My best friend and his lovely new bride just purchased a minivan.
I know, I shouldn’t deliver such disheartening news without asking if you’re reading this sitting down. My apologies.
At best, they’ve purchased a swagger wagon. At worst, they now own a loser cruiser. I upheld my obligation as a friend and reacted in mock horror. I highlighted the bevy of large SUV options in front of them. I questioned whether a post-wedding haze had temporarily compromised their judgment. I even asked how their new blended family could hold its collective six heads aloft while zooming around in a box with the personality of a used napkin.
Then, I learned it came with a cooler.
It turns out that this loser cruiser is one hell of a cruiser. Safety features galore, comfortable seats, DVD player, and, to cap it off, a built-in cooler. The line between fully-stocked minivan and mobile home has officially been blurred. This thing may even qualify for one of those tiny home shows.
As I ruminated on their unfettered access to chilled refreshment and boredom-killing entertainment on long road trips, my mind wandered back thirty years, to a time my mother, grandmother, sister, and I crammed ourselves into a smallish sedan for the 16-hour odyssey down to Walt Disney World. I distinctly recall my sister and I wedged into a back seat between sacks of groceries for roadside lunches and maybe even a real cooler. For our entertainment, there was no DVD player, no iPods, no smart phones; rather, it was just a few books, ill will, and the faint hope that the evening motel would have a swimming pool. I’m sure the trip to Florida and back was uphill both ways, and we liked it!
To consider those trips down to Florida now is to ponder child endangerment. My sister and I were one quick jerk of the wheel from impalement on coloring books, Wonder bread, and bologna. My mom was basically driving blind, with no GPS for guidance, and no cell phone for emergencies. Our fates rested on the slender reed of a flip chart map from the local auto club with our route highlighted in yellow, courtesy of my uncle. No real-time directions, no traffic jam alerts, no estimated time of arrival. Had anyone in that car ever changed a tire? Would we depend on the kindness of truckers if need be? Better yet, had anyone in that car ever even been to Florida? We may as well have been navigating by the sun, an abacus, and some enchanted beans purchased from a one-eyed warlock.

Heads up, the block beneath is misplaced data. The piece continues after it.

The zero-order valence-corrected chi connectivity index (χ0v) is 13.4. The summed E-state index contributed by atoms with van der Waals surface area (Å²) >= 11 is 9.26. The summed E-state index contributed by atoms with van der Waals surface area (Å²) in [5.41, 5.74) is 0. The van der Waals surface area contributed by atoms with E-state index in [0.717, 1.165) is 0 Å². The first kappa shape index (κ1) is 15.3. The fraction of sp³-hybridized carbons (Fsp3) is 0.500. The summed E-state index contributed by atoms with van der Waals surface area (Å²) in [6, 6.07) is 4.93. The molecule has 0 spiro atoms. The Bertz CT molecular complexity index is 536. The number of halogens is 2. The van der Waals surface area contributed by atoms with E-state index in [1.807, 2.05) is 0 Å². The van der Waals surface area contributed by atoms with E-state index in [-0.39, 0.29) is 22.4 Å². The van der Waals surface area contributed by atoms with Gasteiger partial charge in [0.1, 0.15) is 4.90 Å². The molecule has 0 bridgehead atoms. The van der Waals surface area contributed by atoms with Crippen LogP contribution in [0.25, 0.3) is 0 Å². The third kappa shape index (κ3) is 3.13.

Now, our cars are floating fortresses of technology and comfort: rearview cameras, lane sensors, heated seats, cooled seats, satellite radio, sunroofs, moon roofs, GPS navigation, zoned climate control, lumbar support, designer sound systems, advanced cruise control, nascent autopilot technology, and the list goes on. We’ve designed almost every headache out the driving experience, besides other drivers, and, eventually, once the robots take over, we won’t have to worry about that either. Then, we’ll have plenty of time to sip our chilled beverages from our built-in coolers.
Heck, we might even be bored again.